One of the things I am most grateful for, as a doctor who has worked in at least a dozen different hospitals over the last decade, is the broad range of experiences I’ve had and the variety of physicians I’ve met and gotten to know. I enjoy hearing experienced physicians’ perspectives on how the practice of medicine has changed from what it used to be in the 1970s to 1990s.
I recall one conversation I had with a fine surgeon not so long ago, who began discussing with me the huge power shift that’s happened from doctors to administrators over the last twenty years. He recounted to me an incident that occurred when he was a young surgeon, which perfectly illustrates this fact. There was a patient care issue on one of the floors that had really angered him, when his patient wasn’t quite getting the care they needed. It was a system issue, and he told me that he was so upset that he just grabbed the chart and walked straight to the administration offices, stormed right into the CEO’s office and slammed the chart down on the table.
He raised his voice and said that if his patient ever suffered a problem like this again in that hospital, he would take all his patients elsewhere. The CEO for his part, according to what he told me, slipped back meekly into his chair. His voice quivered, and he began apologizing profusely for this problem, vowing to fix it as soon as possible! This surgeon walked out, and the problem was fixed soon after. As he finished up his story, he then went on to tell me about how interactions like that were commonplace back in the day (whether a surgeon or internist), and how such an interaction with a CEO would never happen today. Especially with today’s generation of physicians — who very much view top-level administration as their leaders.
The above story hit home several different points, as I’ve heard many experienced doctors tell me similar things over the years. Firstly, I am all for civil interactions. This surgeon was quite a humble person and good with other staff members including nurses — far from the nightmare type old-style caricature doctor who would raise their voice for no reason or throw tantrums in the OR. He was simply passionate about making sure his patients got the best. I don’t think rude interactions are ever the way forward. If it was me back then, I would have at least knocked before storming in and slamming the chart down (that’s a joke, folks).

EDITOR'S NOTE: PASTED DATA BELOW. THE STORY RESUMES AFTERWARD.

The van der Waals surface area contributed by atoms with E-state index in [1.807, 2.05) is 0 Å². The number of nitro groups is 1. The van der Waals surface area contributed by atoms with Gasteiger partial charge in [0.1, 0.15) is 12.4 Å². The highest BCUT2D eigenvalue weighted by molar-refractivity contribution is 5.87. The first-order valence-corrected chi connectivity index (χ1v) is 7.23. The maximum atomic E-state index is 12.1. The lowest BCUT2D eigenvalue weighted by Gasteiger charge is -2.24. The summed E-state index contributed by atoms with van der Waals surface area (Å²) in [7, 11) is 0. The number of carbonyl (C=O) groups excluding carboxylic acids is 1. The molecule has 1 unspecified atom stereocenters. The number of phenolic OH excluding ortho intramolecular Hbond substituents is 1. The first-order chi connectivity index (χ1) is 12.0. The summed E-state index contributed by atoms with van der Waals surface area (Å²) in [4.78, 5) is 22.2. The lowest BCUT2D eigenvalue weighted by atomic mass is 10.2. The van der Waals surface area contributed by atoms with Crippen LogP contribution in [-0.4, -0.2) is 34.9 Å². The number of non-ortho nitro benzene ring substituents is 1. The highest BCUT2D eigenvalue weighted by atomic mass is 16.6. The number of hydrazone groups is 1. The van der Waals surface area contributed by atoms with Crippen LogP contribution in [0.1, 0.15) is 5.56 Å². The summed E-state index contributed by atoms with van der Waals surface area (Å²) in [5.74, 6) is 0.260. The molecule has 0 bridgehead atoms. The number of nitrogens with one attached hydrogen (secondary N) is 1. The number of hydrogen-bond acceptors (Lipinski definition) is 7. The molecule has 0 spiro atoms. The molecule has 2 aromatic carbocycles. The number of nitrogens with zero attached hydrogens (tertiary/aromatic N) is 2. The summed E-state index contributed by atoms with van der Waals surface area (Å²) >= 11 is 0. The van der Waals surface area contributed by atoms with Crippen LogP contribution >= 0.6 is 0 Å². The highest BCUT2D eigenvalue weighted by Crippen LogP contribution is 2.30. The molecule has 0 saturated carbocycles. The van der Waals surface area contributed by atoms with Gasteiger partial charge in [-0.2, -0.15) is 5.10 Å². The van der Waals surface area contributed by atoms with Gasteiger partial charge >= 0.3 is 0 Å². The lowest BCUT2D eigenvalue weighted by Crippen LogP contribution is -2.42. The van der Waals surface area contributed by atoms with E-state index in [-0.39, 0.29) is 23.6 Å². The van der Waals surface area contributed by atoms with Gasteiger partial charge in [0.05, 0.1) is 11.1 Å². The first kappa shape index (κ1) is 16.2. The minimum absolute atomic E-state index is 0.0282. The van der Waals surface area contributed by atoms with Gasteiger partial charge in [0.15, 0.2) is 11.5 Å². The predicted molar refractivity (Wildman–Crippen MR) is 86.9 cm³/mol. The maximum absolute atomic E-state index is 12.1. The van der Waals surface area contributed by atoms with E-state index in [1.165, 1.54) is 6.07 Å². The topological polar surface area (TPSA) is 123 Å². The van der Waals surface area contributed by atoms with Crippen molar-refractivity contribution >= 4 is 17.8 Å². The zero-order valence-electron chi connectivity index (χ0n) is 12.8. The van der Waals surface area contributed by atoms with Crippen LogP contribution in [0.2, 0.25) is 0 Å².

But think about the bigger paradigm shift here in how administrations now interact with physicians, and how physicians view administrations. Back when that surgeon was young, administrations existed to serve their independent physicians. They worked for the doctors and their panel of patients. Now, it’s the other way round. And this sea-change has enormous implications for patients too, as the cart now pulls the horse.
I am frequently amazed by how the newer generation of physicians feels intimidated by high-level administration. I have always made it a point, in every hospital I have worked, to meet top-level administrators and even schedule an appointment with the CEO himself (I hope that we are moving to more gender equality, but I am yet to meet a female hospital CEO, although look forward to it hopefully very soon). I have heard many of my fellow colleagues remark to me: “Gosh, that is so ballsy of you Suneel to go and meet the CEO!” I am so surprised to hear that. I like sitting down with them, introducing myself, and giving them some of my thoughts on how we can improve systems and processes. I am not the least bit intimidated by any administrator, and neither should any highly educated physician. In today’s system, we need to be amicably working together to improve health care.
But back to the original story of that surgeon storming into the office. All newly graduating doctors should keep hearing stories like that to reinforce how much medicine has changed. They now know little else apart from working as employees in a hierarchical corporate system. Whether or not the days of administrations working for physicians will ever return, every doctor should remember that they should at the very least keep that spirit alive: Of being independent-minded leaders, standing up unapologetically for good clinical care, and being fierce advocates for their patients.
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